Citizen Reporter
2 minute read
18 Jul 2014
5:34 am

More testing to be done after dog food scare

Citizen Reporter

After Foodcorp had to recall and estimated 104 917 bags of dog food which was contaminated, they will now conduct tests on finished products before sending it out in the future.

Picture AFP

One of the largest dog food distributors in the country, it had to recall several of its dog food brands recently after testing revealed the presence of a maize toxin contamination.

External testing done on finished products reported higher than normal levels of deoxynivalenol, a fungus found on maize that contains mycotoxin.

Popular products such as Bobtail, Dogmor, Bonzo were recalled as well as a number of no named brands which have not been named due to a confidentiality agreement.

Upon receiving the testing results, Foodcorp said all affected brands were removed from the shelves immediately, and approximately 70% of the affected bags have been identified as having been recalled – there are about 30 000 bags potentially at risk.

Foodcorp said that all tests are conducted on all ingredients before production which is a fairly standard procedure, then after production some random tests were done on the products.

READ MORE: Contaminated pet food recalled after scare

 

“It was at this stage that we picked up some discrepancies between the tests and as a precautionary measure decided on the recall. Although the risk of this occurring is low, we have decided from now to do tests on finished product before sending out in future,” said Foodcorp.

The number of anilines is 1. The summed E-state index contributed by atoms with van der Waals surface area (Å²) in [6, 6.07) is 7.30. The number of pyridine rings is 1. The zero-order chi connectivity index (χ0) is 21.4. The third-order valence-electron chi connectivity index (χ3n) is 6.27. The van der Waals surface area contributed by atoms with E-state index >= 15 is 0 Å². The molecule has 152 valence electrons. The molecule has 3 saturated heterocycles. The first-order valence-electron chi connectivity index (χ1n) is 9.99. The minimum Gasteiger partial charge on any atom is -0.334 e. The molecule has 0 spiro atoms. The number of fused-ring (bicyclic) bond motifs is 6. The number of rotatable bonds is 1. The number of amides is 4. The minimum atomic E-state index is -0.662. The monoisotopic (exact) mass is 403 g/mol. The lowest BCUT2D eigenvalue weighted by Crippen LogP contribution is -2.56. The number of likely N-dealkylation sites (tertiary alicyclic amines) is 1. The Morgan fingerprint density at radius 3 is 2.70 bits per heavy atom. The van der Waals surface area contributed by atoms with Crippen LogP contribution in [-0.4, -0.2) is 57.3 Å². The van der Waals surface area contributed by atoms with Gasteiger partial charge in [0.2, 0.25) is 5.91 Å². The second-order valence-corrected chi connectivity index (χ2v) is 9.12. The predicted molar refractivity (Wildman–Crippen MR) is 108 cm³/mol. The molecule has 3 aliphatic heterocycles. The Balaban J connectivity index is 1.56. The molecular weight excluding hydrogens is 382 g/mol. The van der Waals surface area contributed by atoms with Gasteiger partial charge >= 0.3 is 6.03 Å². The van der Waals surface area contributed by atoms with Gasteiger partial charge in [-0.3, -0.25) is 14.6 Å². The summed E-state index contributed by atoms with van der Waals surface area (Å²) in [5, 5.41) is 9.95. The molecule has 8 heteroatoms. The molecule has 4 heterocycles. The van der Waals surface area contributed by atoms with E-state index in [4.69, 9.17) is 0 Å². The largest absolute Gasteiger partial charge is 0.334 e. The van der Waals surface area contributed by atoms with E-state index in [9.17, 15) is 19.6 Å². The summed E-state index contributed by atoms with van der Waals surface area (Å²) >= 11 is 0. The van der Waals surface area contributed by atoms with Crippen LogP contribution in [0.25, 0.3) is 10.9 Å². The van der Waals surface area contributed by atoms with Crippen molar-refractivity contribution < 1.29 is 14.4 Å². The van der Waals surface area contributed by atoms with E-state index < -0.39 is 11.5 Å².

Foodcorp added that they were assured by all their retailing partners that the infected stock was removed, but that they would continue to engage and monitor the situation to ensure that all stock was removed.

Although a massive reserve of dog food was recalled, Foodcorp said that the contaminated product would most likely only result in the dog not eating the food and have only received two reports of dogs vomiting, but say this can’t be linked to the contaminated food.

“The most likely result is that the dog refuses to eat the food and we have had about 10 of these complaints. We have had reports through our call centre of two dogs having vomited, however we have not had any confirmed reports that this is as a direct result of the dogs having ingested the contaminated food,” said Foodcorp.